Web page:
Ninth Circuit Court Rules Against Navy Sonar

The United States Court of Appeals for the Ninth Circuit recently held that the U.S. National Marine Fisheries Service committed errors in issuing a marine mammal Take Permit for U.S. Navy peacetime sonar operations.  The Ninth Circuit’s opinion includes the following summary:


“The panel [of Ninth Circuit judges] reversed the district court’s grant of summary judgment to federal defendants in a case relating to the proper scope under the Marine Mammal Protection Act (“MMPA”) of mitigation measures required to protect marine mammals when the responsible federal agency, the National Marine Fisheries Service, sought to approve incidental “take” relating to military readiness activities, namely, the Navy’s peacetime use of Surveillance Towed Array Sensor System Low Frequency Active sonar.


The Fisheries Service most recently authorized incidental take of marine mammals from Low Frequency Active sonar use for five years beginning in 2012 in a Final Rule.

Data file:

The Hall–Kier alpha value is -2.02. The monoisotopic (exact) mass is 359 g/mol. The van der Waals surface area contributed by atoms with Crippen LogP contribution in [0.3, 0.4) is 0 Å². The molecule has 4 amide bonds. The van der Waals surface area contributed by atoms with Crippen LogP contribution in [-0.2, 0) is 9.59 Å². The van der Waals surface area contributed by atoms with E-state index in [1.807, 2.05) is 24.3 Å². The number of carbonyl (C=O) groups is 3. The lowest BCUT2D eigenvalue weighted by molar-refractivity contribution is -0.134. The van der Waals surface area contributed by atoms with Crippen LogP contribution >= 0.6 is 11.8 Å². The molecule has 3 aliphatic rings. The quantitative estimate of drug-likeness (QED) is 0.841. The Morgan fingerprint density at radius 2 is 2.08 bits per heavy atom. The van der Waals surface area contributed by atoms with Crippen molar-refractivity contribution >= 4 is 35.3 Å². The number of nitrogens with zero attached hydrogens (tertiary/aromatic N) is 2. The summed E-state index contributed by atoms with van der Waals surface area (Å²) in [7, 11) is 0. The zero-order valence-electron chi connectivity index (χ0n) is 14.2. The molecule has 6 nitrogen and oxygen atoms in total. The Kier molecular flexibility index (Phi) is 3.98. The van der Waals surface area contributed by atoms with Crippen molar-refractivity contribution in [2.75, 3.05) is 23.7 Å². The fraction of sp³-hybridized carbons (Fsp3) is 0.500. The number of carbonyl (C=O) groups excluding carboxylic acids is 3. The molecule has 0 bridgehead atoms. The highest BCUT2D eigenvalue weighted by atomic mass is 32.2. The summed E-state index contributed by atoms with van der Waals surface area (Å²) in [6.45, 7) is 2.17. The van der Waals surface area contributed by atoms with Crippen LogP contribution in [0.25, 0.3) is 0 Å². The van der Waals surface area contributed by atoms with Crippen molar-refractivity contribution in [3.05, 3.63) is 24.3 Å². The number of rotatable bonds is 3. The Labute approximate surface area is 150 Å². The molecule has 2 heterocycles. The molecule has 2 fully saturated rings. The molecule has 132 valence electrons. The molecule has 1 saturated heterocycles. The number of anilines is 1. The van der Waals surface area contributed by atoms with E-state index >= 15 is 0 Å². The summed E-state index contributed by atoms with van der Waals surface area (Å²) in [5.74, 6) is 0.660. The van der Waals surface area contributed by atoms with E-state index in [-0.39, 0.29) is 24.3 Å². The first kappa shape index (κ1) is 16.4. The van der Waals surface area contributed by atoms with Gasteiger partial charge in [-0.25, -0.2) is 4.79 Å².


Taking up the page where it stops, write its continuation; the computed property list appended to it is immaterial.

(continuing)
The panel held that the 2012 Final Rule did not establish means of ‘effecting the least practicable adverse impact on’ marine mammal species, stock and habitat, as was specifically required by the MMPA. The panel further held that the Fisheries Service impermissibly conflated the ‘least practicable adverse impact’ standard with the ‘negligible impact’ finding; and concluded that to authorize incidental take, the Fisheries Service must achieve the ‘least practicable adverse impact’ standard in addition to finding a negligible impact.


The panel held that the Fisheries Service did not give adequate protection to areas of the world’s oceans flagged by its own experts as biologically important, based on the present lack of data sufficient to meet the Fisheries Service’s designation criteria. The panel remanded for further proceedings.”

Click here to read the court’s opinion.

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